You can tell a lot about a school from its most famous sons. Eton will always be defined by the flagrant smoothy and the born-to-rule—Boris Johnson, David Cameron, Anthony Eden, et al. Le Rosey is the spiritual home of the Euro gadabout and the family curse–baiter—Rothschilds, Radziwills, Rockefellers. The Dragon, meanwhile, is a petri dish for peppy actors and self-confessed attention seekers—Emma Watson, Hugh Laurie, Tom Hiddleston.
Institut auf dem Rosenberg boasts no notable alumni. That’s not because nobody went there, of course—but because almost everybody did. “Our former students are some of the most successful people in the world,” Bernhard Gademann, the fourth-generation headmaster of the Swiss boarding school, tells me. “They’re technology founders, Silicon Valley figures, members of well-established industrial dynasties—real world changers. But we have a rule that we never speak about them, I’m afraid.”
“Our former students are some of the most successful people in the world.”
This is the stuff of a conspiracy theorist’s fever dream. The Bilderberg feeder school with an omertà to shame the Cosa Nostra and an alpine setting to make a Bond villain weep; Institut auf dem Rosenberg—where the helicopter parents have their own helicopters. But the truth behind this built-in discretion is far more mundane. It stems from a very Swiss humility coupled with a quiet confidence: Rosenberg is simply so successful at what it does that it doesn’t need to shout about it. “Any one who has been to an English public school,” wrote Evelyn Waugh in Decline and Fall, “will always feel comparatively at home in prison.” In just the same way, everyone who has ever been to Institut auf dem Rosenberg will always feel rather cozy in the corridors of power.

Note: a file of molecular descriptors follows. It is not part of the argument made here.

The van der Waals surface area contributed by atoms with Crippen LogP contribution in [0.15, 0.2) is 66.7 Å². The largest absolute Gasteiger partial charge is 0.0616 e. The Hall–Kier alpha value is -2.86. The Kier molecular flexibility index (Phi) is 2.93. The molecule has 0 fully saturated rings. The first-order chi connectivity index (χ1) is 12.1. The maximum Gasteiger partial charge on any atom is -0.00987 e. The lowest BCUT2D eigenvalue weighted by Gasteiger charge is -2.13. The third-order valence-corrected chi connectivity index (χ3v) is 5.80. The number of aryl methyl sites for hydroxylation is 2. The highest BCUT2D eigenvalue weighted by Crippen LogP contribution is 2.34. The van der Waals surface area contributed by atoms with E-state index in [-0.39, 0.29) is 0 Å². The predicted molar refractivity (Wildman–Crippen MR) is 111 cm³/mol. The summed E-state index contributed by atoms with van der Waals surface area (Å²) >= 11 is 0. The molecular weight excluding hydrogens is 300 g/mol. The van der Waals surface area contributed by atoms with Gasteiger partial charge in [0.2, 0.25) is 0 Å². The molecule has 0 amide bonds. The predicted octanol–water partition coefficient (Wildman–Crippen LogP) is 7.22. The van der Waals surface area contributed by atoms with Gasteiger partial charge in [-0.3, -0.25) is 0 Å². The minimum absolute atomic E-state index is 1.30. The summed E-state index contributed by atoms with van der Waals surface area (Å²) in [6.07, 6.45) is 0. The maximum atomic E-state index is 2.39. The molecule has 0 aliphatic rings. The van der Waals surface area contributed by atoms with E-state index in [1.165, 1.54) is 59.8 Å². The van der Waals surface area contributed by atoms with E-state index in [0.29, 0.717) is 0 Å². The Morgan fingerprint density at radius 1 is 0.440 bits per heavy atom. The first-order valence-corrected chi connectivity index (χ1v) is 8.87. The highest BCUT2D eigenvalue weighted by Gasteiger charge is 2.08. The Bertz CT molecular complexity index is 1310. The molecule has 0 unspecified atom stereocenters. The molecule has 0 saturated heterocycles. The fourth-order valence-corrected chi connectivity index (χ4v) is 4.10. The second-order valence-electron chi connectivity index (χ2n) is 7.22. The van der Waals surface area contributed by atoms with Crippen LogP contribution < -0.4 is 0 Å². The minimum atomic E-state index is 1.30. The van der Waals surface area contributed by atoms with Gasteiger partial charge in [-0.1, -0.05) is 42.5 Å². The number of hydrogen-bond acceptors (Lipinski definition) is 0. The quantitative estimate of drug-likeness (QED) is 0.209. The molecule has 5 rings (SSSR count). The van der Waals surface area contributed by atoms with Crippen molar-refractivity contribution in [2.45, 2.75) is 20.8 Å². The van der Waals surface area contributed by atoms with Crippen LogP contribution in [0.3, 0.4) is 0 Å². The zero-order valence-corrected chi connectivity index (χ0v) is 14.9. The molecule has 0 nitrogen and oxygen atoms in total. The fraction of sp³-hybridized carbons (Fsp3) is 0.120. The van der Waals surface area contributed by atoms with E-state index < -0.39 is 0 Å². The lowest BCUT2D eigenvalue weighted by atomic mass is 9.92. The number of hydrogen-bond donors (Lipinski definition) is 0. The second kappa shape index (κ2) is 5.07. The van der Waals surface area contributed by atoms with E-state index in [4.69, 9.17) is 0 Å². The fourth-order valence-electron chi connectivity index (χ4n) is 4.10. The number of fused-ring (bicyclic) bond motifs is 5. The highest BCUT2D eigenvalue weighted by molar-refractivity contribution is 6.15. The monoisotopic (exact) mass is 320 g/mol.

This is no accident. The 300 students here represent some 48 nationalities in a kind of kindergarten Davos, while the campus—located above the chocolate-box town of St. Gallen—is a hamlet of fin de siècle Art Nouveau mansions. The children are at home on horseback and off piste. The rooms, many of which are double and en suite, have cherrywood floors, and the loos are skirted in marble. The chefs, who have trained at Michelin-star restaurants, serve up French onion soup, tuna Niçoise salad, and veal escalope for lunch, while the laboratories have been described by Luxurious Magazine, not inaccurately, as “Google-style.”
“We have a state-of-the-art, industry-grade robot that can interact with humans,” says Gademann, a charming man with round spectacles and a Mitteleuropean accent full of relaxed rigor. “We have 3-D printers, virtual-reality equipment, and our own hologram-maker.”
Some 48 nationalities in a kind of kindergarten Davos.
“We start at pre-school working with ETH Zürich—the university of Albert Einstein that is the No. 1 science and technology university in [Continental] Europe. And we have professors from their programs teaching pre-schoolers about coding and artificial intelligence.” (Somewhere, deep in the Swiss Alps, a five-year-old is re-animating the ghost of Steve Jobs.) The students also have their own Rosenberg app, designed in-house and calibrated to “augment the learning experience,” says Gademann. “They can use it as a communication tool with the teachers, but they can also use it to learn about themselves through data, in terms of strengths and weaknesses.”